Do they understand how brutal the publishing world is?

As a freelance writer, I’ve had many of my colleagues tell me that Publishers aren’t even giving manuscripts from new writers a second glance unless they can see a future movie and action figures.

I had a ‘friend’ recently say this to me:

“Just write the book, send it off and there you go.”

That was an EXACT quote.

But this is the same friend who told me it must be nice to be a Freelance writer because “they tell you what to write.”

The trend I am seeing, is readers returning books that show they have read 100% of!

They are also reaching out to Indie Authors for free books, because “they are poor and can’t afford books.”

Why is writing not appreciated as work?

Has the world romanticized writing?

I think many readers see Authors waking up slowly and gently in the morning, walking into the kitchen and feeding the cat while they wait for coffee to brew.

Then the Author goes to their front porch (wraparound with an amazing view of a lake of course, and let’s add some pretty flowers, singing birds…oh, and a weeping willow tree.)

And, after the first cup of coffee, the Author wanders to their desk and magically writes a book!

What many readers do not see:

Overslept, late for work (perhaps trying to get Children out the door?)

Traffic jams, bad day at work (because so far writing isn’t paying the bills.)

Grocery shopping, paying bills, housework, laundry, oops time to cook dinner.

Help the kids with homework? What kind of math are they teaching them?

Get things ready for the next day, and MAYBE find a few minutes to write…

and…

that ‘great idea’ you had while in your car, has somehow disappeared!

Would readers contact their favorite best-selling Author, tell them they are poor and ask the author for their books?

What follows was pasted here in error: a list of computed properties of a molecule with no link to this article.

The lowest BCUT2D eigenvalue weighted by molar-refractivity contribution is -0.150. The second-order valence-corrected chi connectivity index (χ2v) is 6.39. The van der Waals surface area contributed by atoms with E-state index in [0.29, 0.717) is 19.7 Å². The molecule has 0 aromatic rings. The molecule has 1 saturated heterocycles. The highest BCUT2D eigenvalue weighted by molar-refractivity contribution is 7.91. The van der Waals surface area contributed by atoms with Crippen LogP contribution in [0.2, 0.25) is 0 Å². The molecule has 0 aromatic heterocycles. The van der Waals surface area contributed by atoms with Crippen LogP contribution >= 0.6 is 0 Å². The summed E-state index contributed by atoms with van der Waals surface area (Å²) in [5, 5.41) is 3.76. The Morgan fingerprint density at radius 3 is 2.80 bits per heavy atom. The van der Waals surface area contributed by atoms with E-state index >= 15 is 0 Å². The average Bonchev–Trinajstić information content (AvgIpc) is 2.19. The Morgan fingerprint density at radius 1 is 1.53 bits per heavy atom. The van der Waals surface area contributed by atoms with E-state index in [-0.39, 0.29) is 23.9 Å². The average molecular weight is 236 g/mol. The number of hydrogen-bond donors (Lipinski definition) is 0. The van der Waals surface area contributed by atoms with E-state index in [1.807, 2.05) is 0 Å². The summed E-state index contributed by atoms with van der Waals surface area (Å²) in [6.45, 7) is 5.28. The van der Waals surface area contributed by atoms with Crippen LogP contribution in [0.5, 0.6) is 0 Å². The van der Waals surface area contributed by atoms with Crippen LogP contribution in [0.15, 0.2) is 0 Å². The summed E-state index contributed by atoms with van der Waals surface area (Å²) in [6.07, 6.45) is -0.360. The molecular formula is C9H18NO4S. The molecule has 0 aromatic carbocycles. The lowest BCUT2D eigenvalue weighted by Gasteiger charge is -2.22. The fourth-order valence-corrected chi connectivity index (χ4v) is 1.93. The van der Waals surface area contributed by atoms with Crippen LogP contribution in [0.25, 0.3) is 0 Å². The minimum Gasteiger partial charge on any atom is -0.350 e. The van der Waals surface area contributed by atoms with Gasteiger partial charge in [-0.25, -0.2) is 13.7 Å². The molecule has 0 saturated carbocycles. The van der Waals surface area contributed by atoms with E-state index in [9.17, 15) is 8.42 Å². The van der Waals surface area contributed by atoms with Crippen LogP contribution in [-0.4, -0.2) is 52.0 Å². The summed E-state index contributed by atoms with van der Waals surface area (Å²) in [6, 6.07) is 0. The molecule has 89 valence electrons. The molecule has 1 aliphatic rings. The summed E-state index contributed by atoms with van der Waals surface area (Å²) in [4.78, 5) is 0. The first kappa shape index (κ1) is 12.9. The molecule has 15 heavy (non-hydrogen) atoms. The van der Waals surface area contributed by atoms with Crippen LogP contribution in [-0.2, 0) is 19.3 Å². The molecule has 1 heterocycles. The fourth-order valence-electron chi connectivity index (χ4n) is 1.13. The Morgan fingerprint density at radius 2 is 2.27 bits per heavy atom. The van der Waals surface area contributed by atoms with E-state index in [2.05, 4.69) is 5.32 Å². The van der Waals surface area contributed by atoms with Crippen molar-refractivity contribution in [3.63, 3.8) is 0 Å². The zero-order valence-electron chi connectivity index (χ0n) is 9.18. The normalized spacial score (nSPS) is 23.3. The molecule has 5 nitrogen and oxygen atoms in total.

Unfortunately, I think some of them would.

Writing is blood, sweat and tears. Many, many tears.

It is frustration, disappointment and all sorts of negative things.

But writing chooses us, we don’t choose writing.

It can be both a gift and a curse.

But oh what a calling and a gift it truly is, even on the worst of writing days!

I just wish more readers would appreciate it for what it truly is.

Hard work.

Good luck, and keep writing!

January Gray

COPYRIGHT

©January Gray and January Gray Reviews, 2016.
Unauthorized use and/or duplication of this material without express and written permission from this site’s author and/or owner is strictly prohibited. Excerpts and links may be used, provided that full and clear credit is given to January Gray and January Gray Reviews with appropriate and specific direction to the original content.

January Gray Reviews is an Independent blog and is not affiliated with any Publisher, Agent, Promoter or Book Seller. January Gray Reviews does not make any guarantee to increased exposure or an increase in book sales due to reviewing/blogging and sharing your book(s), Author Spotlights, Cover Reveals, Giveaways and anything else associated with the exposure of your book. January Gray Reviews gives unbiased reviews and does not receive any form of payment or gift from the Author, or anyone requesting the review. Receiving a free book in exchange for review does not influence nor bias the opinions or reviews posted. This exchange of free book-free review (including blog posts and social networking posts), is considered fair and even trade by both the Reviewer and Author (and/or other involved party requesting review.)